now. Benaiah, in his father's time, was a principal man in military
affairs, and so he was now. Shisha was his father's scribe, and his
sons were his,
1 Kings 4:3.
Solomon, though a wise man, would not affect to be wiser than his
father in this matter. When sons come to inherit their father's wealth,
honour, and power, it is a piece of respect to their memory,
cæteris paribus--where it can properly be done, to employ those
whom they employed, and trust those whom they trusted. Many pride
themselves in being the reverse of their good parents.
2. The rest were priests' sons. His prime-minister of state was
Azariah the son of Zadok the priest. Two others of the first
rank were the sons of Nathan the prophet,
1 Kings 4:5.
In preferring them he testified the grateful respect he had for their
good father, whom he loved in the name of a prophet.
III. The purveyors for his household, whose business it was to send in
provisions from several parts of the country, for the king's tables and
(1 Kings 4:7)
and for his stables
(1 Kings 4:27,28),
1. His house might always be well furnished at the best hand. Let great
men learn hence good house-keeping, to be generous in spending
according to their ability, but prudent in providing. It is the
character of the virtuous woman that she bringeth her food from
not far-fetched and dear-bought, but the contrary, every thing bought
where it is cheapest.
2. That thus he himself, and those who immediately attended him, might
be eased of a great deal of care, and the more closely apply themselves
to the business of the state, not troubled about much serving,
provision for that being got ready to their hand.
3. That thus all the parts of the kingdom might be equally benefited by
the taking off of the commodities that were the productions of their
country and the circulating of the coin. Industry would hereby be
encouraged, and consequently wealth increased, even in those tribes
that lay most remote from the court. The providence of God extends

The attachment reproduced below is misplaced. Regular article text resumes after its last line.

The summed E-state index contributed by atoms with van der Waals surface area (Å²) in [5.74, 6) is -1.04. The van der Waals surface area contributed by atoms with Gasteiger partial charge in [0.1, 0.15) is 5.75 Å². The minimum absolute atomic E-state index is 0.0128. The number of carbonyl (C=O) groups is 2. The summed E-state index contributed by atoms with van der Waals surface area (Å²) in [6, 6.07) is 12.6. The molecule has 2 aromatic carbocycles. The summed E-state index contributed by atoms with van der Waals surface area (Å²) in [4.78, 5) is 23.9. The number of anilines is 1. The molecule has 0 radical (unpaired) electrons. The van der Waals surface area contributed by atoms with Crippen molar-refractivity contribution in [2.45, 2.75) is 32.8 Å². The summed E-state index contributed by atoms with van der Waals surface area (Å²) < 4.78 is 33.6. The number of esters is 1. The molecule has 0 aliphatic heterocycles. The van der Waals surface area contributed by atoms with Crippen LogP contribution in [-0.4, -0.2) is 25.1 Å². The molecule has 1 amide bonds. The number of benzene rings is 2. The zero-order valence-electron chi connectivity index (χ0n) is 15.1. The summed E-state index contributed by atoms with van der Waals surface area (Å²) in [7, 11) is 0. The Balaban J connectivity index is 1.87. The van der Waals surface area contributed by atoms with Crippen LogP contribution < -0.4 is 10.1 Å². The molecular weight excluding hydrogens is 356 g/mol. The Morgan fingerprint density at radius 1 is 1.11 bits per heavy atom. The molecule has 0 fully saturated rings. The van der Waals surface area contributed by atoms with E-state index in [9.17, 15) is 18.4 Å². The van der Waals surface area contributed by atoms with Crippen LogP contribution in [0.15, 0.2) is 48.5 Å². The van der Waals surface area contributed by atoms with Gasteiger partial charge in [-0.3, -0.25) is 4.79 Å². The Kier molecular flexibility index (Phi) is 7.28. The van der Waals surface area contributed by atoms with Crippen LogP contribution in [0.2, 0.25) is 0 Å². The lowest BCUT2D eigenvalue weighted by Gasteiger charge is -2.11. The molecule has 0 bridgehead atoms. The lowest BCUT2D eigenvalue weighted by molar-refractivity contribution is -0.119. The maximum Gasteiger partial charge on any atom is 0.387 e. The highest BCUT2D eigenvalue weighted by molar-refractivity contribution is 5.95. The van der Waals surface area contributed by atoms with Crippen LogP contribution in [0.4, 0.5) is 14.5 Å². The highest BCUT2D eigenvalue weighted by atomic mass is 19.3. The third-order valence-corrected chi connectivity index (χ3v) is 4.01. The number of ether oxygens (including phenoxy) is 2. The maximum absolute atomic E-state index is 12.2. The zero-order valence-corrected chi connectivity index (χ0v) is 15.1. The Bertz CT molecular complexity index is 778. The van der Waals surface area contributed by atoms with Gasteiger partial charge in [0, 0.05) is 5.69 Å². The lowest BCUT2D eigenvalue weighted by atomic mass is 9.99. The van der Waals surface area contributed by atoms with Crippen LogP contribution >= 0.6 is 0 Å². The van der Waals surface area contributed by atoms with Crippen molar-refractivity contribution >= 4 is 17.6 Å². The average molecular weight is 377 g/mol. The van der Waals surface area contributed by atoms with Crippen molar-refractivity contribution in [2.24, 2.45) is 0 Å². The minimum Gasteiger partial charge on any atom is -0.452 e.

itself to all places of his dominions
so should the prudence and care of princes.
4. The dividing of this trust into so many hands was prudent, that no
man might be continually burdened with the care of it nor grow
exorbitantly rich with the profit of it, but that Solomon might have
those, in every district, who, having a dependence upon the court,
would be serviceable to him and his interest as there was occasion.
These commissioners of the victualling-office, not for the army or navy
(Solomon was engaged in no war), but for the household, are here named,
several of them only by their surnames, as great men commonly call
their servants: Ben-hur, Ben-dekar, &c., though several of them
have also their proper names prefixed. Two of them married Solomon's
(1 Kings 4:11)
(1 Kings 4:15),
and no disparagement to them to marry men of business. Better match
with the officers of their father's court that were Israelites than
with the sons of princes that were strangers to the covenant of
promise. The son of Geber was in Ramoth-Gilead
(1 Kings 4:19),
and Geber himself was in the country of Sihon and Og, which included
that and Mahanaim,
1 Kings 4:14.
He is therefore said to be the only officer in that land,
because the other two, mentioned
1 Kings 4:13,14,
depended on him, and were subordinate to him.
|The Supply of Solomon's Household.
||B. C. 1014.|
20 Judah and Israel were many, as the sand which is by the
sea in multitude, eating and drinking, and making merry.